GizAudio (aka Timmy) is an audio reviewer that has quickly built up a strong following on YouTube in the last couple years. As he’s based out of Japan, I had the opportunity to meetup and hangout with him when I visited on vacation in August 2023. There, I also had an early listen of the Chopin, his latest collaboration IEM. My initial impression of it was quite good, and I was curious to hear how the final product would turn out. Ironically, I’m quite late to the party with my impressions, but let’s finally take a closer listen at how the Chopin (1DD/3BA, $200) sounds.
This unit was kindly provided for review by Gizaudio and HifiGo. As always, what follows are my honest thoughts and opinions to the best of my ability.
Build and Accessories
- 3.5mm or 4.4mm 2-pin cable (either option is available for purchase)
- Cleaning tool
- Silicone ear tips s/m/l
- Hard plastic carrying case
The Chopin’s form factor is inspired by the Hidition Viento IEM which uses a teardrop shell. Thankfully, the Choppin’s nozzles are not nearly as long, and the shells are smaller overall, so I had no trouble fitting the IEM and listening for a couple hours. A small detail that I appreciate is the utilization of recessed 2-pin connectors which provide increased stability for the pins.
I’m a big fan of the Chopin’s cable as someone who values practicality above all else. It’s extremely pliable and resistant to microphonics (the crinkling/shuffling sound that you'll sometimes hear with cables if the cable brushes against other objects). However, listeners who enjoy thicker, fancier cables probably won’t be as satisfied with this cable as I am.
Don't understand how to read this? Read this article on the new measurement standard. The measurement above was taken off an IEC-711 coupler. It should only be considered accurate up until ~8kHz as there is a resonance peak. If you'd like to compare the Chopin to hundreds of other IEMs I have measured, then please see here. I
Sound-wise, I would consider the Chopin to be like a lite version of the Moondrop Variations, which is one of my favorite Moondrop IEMs. Generally, the Chopin is a little more V-shaped, denoting a stronger focus on sub-bass and lower-treble.
Indeed, one of the first things that stands out about the Chopin is its bass response. It tacks on extra presence from 50-100Hz; there’s a hint of extra thump to the way sub-bass lines are executed. In terms of quality, I would say that the Chopin’s bass is decent but not incredible. The lack of a depression at 200 Hz like the Variations keeps bass lines from being extremely delineated and, ostensibly, slight peaks in the treble keep the Chopin’s bass on the drier side.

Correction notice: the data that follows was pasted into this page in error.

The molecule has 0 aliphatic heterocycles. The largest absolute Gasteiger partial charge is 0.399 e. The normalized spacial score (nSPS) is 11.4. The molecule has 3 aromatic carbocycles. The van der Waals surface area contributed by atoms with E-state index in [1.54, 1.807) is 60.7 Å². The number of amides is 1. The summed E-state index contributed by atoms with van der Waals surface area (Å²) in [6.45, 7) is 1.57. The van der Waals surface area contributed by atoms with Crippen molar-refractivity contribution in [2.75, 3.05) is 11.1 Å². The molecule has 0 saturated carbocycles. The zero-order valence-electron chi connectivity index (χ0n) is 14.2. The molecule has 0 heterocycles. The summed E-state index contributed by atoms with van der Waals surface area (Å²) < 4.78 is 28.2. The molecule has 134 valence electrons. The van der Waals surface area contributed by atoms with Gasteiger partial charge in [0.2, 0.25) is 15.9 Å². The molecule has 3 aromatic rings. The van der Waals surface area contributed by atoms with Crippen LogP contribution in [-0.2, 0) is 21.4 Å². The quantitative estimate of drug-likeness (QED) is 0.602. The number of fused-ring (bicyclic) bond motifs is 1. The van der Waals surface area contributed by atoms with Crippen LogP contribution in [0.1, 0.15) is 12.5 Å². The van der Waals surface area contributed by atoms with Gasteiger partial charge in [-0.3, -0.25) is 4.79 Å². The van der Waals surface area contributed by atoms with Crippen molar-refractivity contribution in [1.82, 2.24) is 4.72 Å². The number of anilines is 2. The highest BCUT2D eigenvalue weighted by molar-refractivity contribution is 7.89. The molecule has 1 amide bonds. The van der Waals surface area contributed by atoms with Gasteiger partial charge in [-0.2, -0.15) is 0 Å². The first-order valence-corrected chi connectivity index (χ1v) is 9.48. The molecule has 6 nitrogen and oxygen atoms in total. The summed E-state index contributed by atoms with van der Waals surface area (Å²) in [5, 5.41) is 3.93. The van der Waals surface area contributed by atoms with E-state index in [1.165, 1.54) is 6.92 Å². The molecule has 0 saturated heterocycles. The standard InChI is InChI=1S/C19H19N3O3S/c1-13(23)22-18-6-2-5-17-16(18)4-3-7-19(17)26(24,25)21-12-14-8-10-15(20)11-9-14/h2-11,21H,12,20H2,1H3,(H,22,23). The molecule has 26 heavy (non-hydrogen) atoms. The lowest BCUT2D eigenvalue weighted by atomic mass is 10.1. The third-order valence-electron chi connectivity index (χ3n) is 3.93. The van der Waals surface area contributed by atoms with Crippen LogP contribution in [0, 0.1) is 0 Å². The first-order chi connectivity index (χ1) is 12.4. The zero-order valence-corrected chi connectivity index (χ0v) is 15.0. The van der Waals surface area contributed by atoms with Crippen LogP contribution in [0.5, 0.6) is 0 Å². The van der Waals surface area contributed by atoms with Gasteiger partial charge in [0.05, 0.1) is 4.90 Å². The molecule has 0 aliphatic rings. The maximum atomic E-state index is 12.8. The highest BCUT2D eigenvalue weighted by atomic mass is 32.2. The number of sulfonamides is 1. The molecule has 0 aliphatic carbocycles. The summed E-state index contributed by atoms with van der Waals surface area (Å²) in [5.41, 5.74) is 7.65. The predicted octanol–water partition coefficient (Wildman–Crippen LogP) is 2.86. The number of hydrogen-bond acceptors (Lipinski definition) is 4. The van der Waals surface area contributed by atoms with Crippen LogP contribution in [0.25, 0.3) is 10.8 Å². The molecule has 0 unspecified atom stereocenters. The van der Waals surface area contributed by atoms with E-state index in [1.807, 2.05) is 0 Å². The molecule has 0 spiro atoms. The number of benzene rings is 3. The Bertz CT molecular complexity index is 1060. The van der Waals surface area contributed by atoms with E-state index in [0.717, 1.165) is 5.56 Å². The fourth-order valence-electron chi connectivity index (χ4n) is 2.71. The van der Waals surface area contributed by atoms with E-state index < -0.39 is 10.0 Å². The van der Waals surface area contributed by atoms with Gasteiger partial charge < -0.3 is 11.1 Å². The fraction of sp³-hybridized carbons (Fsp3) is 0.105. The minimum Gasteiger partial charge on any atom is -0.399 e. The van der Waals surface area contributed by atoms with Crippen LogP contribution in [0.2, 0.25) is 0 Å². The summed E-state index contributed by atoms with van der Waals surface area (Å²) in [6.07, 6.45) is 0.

Moving upwards, there’s not much to say about the Chopin’s midrange other than that it is solid. The pinna notch is centered just before 3kHz, but it’s not enough to noticeably color the midrange. Some listeners might want more weight to male vocals; some listeners might want more presence to female vocals; most listeners will be satisfied. Overall, I would consider it to be a neutral, balanced midrange.
Treble on the Chopin can get slightly crunchy at times, especially in the mid-treble, but I wouldn’t say it’s to the point of being harsh. It’s a minor inconvenience that mostly becomes evident in comparison to the Variations which has a very smooth treble response. The treble extension of the Chopin also masks some of this roughness, as the extension past 10kHz is surprisingly strong.
For subjective performance, I think that the Chopin is a solid performer. It has good tuning fundamentals and, as a result of the aforementioned treble response, it has a nice sense of detail for $200. Granted, I can’t remember exactly what I said in my initial impression to Timmy (when I didn’t know the price or driver configuration at all), but I believe I ballparked it around the ~$300 range when I first heard it.
Of course, when I am ballparking IEMs’ prices, it’s a moving target within the context of the other IEMs I have listened to. Outside of the comparison to the Variations, the TruthEars Nova is the next obvious point of comparison.
The Nova uses a similar driver archetype (it tacks on an extra BA), it costs $50 less, and it’s tuned remarkably similarly. That being said, I find the Chopin to be a step up in terms of build quality and accessories. And when it comes to the sound itself, I also find the Chopin to be noticeably more suited towards my preferences. A combination of extra sub-bass and pulling back the 3kHz pinna region a notch on the Chopin leads to a more forgiving, exciting sound signature. Those looking to maximize their value might turn to the Nova; however, I would personally recommend the Chopin when the dust settles.
The Bottom Line
Overall, the Chopin gets a lot of things right for $200 and I don’t have many bad things to say about it. It’s difficult for me to assess how it’ll age given how quickly the market has been moving in its price segment. But at least at this point in time, I think it’s a shoo-in for listeners that 1) not only want a fun and well-tuned IEM that plays near the top of its price bracket, but 2) also want to support one of their favorite content creators. I’m curious to see the direction Gizaudio decides to take collabs in the future, especially if Binary Acoustics is going to be part of the equation.